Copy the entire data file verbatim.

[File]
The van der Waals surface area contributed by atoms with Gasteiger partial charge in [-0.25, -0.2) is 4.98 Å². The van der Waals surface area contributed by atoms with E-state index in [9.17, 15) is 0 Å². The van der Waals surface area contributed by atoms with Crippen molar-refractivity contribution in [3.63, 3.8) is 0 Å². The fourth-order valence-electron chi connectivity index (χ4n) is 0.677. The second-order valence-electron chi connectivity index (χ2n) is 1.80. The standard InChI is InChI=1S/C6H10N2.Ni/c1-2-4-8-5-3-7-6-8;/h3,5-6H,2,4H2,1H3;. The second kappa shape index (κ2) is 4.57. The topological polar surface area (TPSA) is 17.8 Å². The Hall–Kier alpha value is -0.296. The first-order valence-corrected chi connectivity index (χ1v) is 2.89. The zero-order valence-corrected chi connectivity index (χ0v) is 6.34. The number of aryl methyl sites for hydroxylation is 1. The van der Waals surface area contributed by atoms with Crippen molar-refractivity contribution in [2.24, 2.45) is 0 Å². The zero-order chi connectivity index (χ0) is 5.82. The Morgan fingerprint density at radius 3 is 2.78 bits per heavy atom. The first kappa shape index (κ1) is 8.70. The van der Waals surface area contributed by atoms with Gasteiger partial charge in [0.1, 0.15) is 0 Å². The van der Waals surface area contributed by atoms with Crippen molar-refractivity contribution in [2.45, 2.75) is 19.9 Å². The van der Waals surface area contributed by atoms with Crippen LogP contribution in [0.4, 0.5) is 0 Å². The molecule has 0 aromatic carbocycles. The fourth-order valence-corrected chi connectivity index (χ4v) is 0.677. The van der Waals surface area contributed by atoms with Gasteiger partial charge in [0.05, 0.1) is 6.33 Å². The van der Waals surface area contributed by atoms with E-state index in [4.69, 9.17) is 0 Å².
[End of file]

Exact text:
The van der Waals surface area contributed by atoms with Gasteiger partial charge in [-0.25, -0.2) is 4.98 Å². The van der Waals surface area contributed by atoms with E-state index in [9.17, 15) is 0 Å². The van der Waals surface area contributed by atoms with Crippen molar-refractivity contribution in [3.63, 3.8) is 0 Å². The fourth-order valence-electron chi connectivity index (χ4n) is 0.677. The second-order valence-electron chi connectivity index (χ2n) is 1.80. The standard InChI is InChI=1S/C6H10N2.Ni/c1-2-4-8-5-3-7-6-8;/h3,5-6H,2,4H2,1H3;. The second kappa shape index (κ2) is 4.57. The topological polar surface area (TPSA) is 17.8 Å². The Hall–Kier alpha value is -0.296. The first-order valence-corrected chi connectivity index (χ1v) is 2.89. The zero-order valence-corrected chi connectivity index (χ0v) is 6.34. The number of aryl methyl sites for hydroxylation is 1. The van der Waals surface area contributed by atoms with Crippen molar-refractivity contribution in [2.24, 2.45) is 0 Å². The zero-order chi connectivity index (χ0) is 5.82. The Morgan fingerprint density at radius 3 is 2.78 bits per heavy atom. The first kappa shape index (κ1) is 8.70. The van der Waals surface area contributed by atoms with Gasteiger partial charge in [0.1, 0.15) is 0 Å². The van der Waals surface area contributed by atoms with Crippen molar-refractivity contribution in [2.45, 2.75) is 19.9 Å². The van der Waals surface area contributed by atoms with Crippen LogP contribution in [0.4, 0.5) is 0 Å². The molecule has 0 aromatic carbocycles. The fourth-order valence-corrected chi connectivity index (χ4v) is 0.677. The van der Waals surface area contributed by atoms with Gasteiger partial charge in [0.05, 0.1) is 6.33 Å². The van der Waals surface area contributed by atoms with E-state index in [4.69, 9.17) is 0 Å².